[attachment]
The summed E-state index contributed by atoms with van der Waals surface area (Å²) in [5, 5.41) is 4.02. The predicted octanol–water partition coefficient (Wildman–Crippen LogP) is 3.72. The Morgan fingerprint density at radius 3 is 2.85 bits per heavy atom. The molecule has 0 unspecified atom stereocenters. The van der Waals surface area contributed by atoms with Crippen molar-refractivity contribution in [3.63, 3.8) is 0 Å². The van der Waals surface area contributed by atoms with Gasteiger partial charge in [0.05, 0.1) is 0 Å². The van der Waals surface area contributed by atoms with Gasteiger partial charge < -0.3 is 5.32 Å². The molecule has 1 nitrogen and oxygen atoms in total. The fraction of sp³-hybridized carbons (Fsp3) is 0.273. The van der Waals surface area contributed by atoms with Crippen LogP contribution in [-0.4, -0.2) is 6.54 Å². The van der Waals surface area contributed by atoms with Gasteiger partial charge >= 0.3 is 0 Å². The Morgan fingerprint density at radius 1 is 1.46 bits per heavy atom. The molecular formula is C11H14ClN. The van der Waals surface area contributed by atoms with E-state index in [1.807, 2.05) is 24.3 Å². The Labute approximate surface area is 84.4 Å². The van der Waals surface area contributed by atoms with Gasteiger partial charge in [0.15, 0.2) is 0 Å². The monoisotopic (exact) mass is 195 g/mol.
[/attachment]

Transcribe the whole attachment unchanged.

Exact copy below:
The summed E-state index contributed by atoms with van der Waals surface area (Å²) in [5, 5.41) is 4.02. The predicted octanol–water partition coefficient (Wildman–Crippen LogP) is 3.72. The Morgan fingerprint density at radius 3 is 2.85 bits per heavy atom. The molecule has 0 unspecified atom stereocenters. The van der Waals surface area contributed by atoms with Crippen molar-refractivity contribution in [3.63, 3.8) is 0 Å². The van der Waals surface area contributed by atoms with Gasteiger partial charge in [0.05, 0.1) is 0 Å². The van der Waals surface area contributed by atoms with Gasteiger partial charge < -0.3 is 5.32 Å². The molecule has 1 nitrogen and oxygen atoms in total. The fraction of sp³-hybridized carbons (Fsp3) is 0.273. The van der Waals surface area contributed by atoms with Crippen LogP contribution in [-0.4, -0.2) is 6.54 Å². The van der Waals surface area contributed by atoms with Gasteiger partial charge >= 0.3 is 0 Å². The Morgan fingerprint density at radius 1 is 1.46 bits per heavy atom. The molecular formula is C11H14ClN. The van der Waals surface area contributed by atoms with E-state index in [1.807, 2.05) is 24.3 Å². The Labute approximate surface area is 84.4 Å². The van der Waals surface area contributed by atoms with Gasteiger partial charge in [0.15, 0.2) is 0 Å². The monoisotopic (exact) mass is 195 g/mol.